See that's what I'm saying. I mean the current and wind just kept moving the boat, way more tension on the line than I wanted. A 14 hook trotline was way more work than a setting out 30 jugs, and I didn't catch anything! 30 jugs was a lot easier to work, caught lots more fish, and it a lot safer.
There are advantages & disadvantages to all sorts of methods. But you are correct, winds or fast current can mess up the ease of running a trotline or throwline.
Strong or fair winds, or a fast current, can strain your hands & even cut them. Believe me, I have been in both situations, many times. However, in moderate to nice conditions, a trotline is easily run, and by far gives you a steady way to run your line (if you know how to do it properly). If conditions are right, as to surroundings (that you can run the line from either side), it is best to run it against the wind (meaning pulling towards the wind) as you have more control. If the wind is blowing acroos the line, then you get on the downside of the wind, so that you can keep the main line up slightly out of the water, instead of running over it, as the wind is trying to shove you over the line (to put it under the boat.
For my Deep Water trotlines (called "The Planter"), there are no objects around to interfere (as to the boat getting stuck on stumps & such), and you can start on either end according to the direction of the wind. And as to which side to run, again, the boat needs to be on the down side of the line as rthe wind is blowing at you.
The same goes for juglines, for better control, come up to them on the down side of the wind. If you head for them with the wind, if you miss, you will run over it if not caught correctly. Plus the forward movement could jerk the hook out of a Cat easily. But coming from downwind allows better control.
As to Throwlines, they are only attached on one end & are fixed. The only other option is as to which side to come up, to run it on.
Always take into account wind, current, or other factors, as to knowing which way to approach your lines, as to being the safest & easist to run. The same goes for whitecaps & larger waves. Know what you are up against & always be prepared! One friend (Bruce), caught the record 36# BlueCat back in February 2002 at Lake Limestone on a jugline. Currently, the record BlueCat on Limestone was caught on 3-13-2015 weighed 61.13# on a rod-n-reel (featured in my 2017 Lynn's Catfish Calendar for the Month of September). Anyways, Bruce hung a bigger BlueCat on another jug shortly thereafter (in 2002). If I recall, he estimated it might have been about 60 pounds. But the problem was, he was not prepared. He was running the jug & felt nothing. So he had already piled the jug & main line with a few leaders on the front deck & was standing as he was pulling in the rest of the hooks. It woke up. It jerked the main line out of his hands and took off. Guess what? His pile of line & leaders still on the deck was behind him. One of the leaders as it was headed out past him, slung the hook into his leg just above his ankle & luckily it did not take him out of the boat (and I am sure he did not have his jacket on). The hook ripped open flesh as the Big Blue continued out away from the boat. I saw his leg a day or two later. Man, that had to have hurt really bad, including even then. So the lesson is always be prepared, for you never know. But you can always prepare as best as you can, which includes working your lines according to wind or current.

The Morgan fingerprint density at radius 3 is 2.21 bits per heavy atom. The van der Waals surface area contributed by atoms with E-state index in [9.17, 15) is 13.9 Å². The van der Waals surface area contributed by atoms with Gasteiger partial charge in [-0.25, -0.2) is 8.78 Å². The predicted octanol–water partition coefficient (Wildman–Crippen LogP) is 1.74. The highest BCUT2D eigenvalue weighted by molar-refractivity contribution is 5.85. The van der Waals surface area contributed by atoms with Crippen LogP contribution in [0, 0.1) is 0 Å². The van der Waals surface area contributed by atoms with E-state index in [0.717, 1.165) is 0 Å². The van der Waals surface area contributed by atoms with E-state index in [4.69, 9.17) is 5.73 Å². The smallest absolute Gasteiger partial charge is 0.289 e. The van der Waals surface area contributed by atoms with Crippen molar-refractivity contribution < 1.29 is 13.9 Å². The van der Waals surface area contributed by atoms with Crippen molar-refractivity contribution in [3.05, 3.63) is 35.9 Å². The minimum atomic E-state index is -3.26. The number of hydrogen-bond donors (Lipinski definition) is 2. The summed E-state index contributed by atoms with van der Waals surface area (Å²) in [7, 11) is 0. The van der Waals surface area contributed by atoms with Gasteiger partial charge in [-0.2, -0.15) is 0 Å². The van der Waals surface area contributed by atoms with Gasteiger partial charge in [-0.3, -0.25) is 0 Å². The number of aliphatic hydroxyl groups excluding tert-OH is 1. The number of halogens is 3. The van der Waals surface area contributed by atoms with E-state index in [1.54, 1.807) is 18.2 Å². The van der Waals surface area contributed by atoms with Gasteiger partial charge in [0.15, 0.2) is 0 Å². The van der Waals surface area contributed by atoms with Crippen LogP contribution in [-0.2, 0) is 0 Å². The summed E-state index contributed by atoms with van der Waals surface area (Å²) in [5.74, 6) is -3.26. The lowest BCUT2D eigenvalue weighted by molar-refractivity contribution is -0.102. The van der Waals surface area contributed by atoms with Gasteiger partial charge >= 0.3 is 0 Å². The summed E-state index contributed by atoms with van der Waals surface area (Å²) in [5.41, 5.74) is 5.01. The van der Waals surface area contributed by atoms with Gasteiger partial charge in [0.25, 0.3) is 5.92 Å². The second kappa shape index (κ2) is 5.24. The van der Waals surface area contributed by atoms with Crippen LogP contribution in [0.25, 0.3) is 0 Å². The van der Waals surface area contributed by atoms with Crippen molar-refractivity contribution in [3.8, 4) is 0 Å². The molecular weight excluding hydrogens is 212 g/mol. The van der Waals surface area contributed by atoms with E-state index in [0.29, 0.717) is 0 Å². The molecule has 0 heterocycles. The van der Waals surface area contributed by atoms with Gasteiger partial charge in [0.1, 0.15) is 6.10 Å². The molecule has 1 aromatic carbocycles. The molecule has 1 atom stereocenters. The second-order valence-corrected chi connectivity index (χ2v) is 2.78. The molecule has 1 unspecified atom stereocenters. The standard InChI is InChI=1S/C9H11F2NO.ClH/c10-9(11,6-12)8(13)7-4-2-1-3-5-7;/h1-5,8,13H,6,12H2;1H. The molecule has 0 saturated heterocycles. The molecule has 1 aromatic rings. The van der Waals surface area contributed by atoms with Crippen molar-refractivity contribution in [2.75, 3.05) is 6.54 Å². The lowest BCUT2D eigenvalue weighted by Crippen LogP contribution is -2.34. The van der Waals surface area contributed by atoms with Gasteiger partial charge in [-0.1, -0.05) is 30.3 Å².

Oh, when I set my anchors out on my "Planter" trotlines, they weigh about 60 to 72 pounds each. As they sail to the bottom & "plant" themselves, I make durn sure the anchor line will not be anywhere near my legs or feet or such. Plus I make sure my hunting knife is in my belt sheath, and a spare pocket knife is in my jean's pocket. I don't plan to just hang around at 38 to 40 feet down under, but plan to get back up top ASAP, if a mishap should ever occur.
I have been yanked across the seat to the point of my arm was in the water heading up to my left shoulder while running a 5 hook throwline. I, like Bruce, felt nothing, and was not prepared for a waking Op. But in that split second, I had a chance to let go & fight another day. I made that decision. I let go not a second to soon. That was August 1983. I finally caught her (always prepared after that first encounter, which she would have won) in July 1985. In this case, the throwline was very similar to running a jugline, as it was either on the 5th or 4th hook.